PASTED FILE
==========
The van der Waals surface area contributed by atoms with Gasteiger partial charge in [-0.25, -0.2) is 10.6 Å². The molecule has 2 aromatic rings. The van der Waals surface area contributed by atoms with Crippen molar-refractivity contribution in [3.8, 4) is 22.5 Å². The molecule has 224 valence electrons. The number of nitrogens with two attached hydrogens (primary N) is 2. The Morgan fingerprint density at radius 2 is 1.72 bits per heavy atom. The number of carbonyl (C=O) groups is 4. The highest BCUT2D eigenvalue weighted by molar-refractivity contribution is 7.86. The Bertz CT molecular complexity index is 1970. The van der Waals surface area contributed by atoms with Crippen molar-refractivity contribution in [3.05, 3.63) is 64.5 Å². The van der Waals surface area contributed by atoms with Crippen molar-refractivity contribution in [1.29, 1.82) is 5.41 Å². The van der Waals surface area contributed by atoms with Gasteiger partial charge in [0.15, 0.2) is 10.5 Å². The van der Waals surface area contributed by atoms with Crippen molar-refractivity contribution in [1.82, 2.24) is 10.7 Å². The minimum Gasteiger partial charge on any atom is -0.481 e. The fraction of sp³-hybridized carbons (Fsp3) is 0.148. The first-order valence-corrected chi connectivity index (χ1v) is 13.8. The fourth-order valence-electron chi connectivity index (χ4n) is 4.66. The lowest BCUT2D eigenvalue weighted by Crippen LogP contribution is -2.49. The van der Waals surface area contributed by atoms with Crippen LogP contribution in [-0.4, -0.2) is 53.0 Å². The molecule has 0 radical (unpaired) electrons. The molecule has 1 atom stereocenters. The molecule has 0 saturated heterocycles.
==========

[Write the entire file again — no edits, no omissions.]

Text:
The van der Waals surface area contributed by atoms with Gasteiger partial charge in [-0.25, -0.2) is 10.6 Å². The molecule has 2 aromatic rings. The van der Waals surface area contributed by atoms with Crippen molar-refractivity contribution in [3.8, 4) is 22.5 Å². The molecule has 224 valence electrons. The number of nitrogens with two attached hydrogens (primary N) is 2. The Morgan fingerprint density at radius 2 is 1.72 bits per heavy atom. The number of carbonyl (C=O) groups is 4. The highest BCUT2D eigenvalue weighted by molar-refractivity contribution is 7.86. The Bertz CT molecular complexity index is 1970. The van der Waals surface area contributed by atoms with Crippen molar-refractivity contribution in [3.05, 3.63) is 64.5 Å². The van der Waals surface area contributed by atoms with Crippen molar-refractivity contribution in [1.29, 1.82) is 5.41 Å². The van der Waals surface area contributed by atoms with Gasteiger partial charge in [0.15, 0.2) is 10.5 Å². The van der Waals surface area contributed by atoms with Crippen molar-refractivity contribution in [1.82, 2.24) is 10.7 Å². The minimum Gasteiger partial charge on any atom is -0.481 e. The fraction of sp³-hybridized carbons (Fsp3) is 0.148. The first-order valence-corrected chi connectivity index (χ1v) is 13.8. The fourth-order valence-electron chi connectivity index (χ4n) is 4.66. The lowest BCUT2D eigenvalue weighted by Crippen LogP contribution is -2.49. The van der Waals surface area contributed by atoms with Crippen LogP contribution in [-0.4, -0.2) is 53.0 Å². The molecule has 0 radical (unpaired) electrons. The molecule has 1 atom stereocenters. The molecule has 0 saturated heterocycles.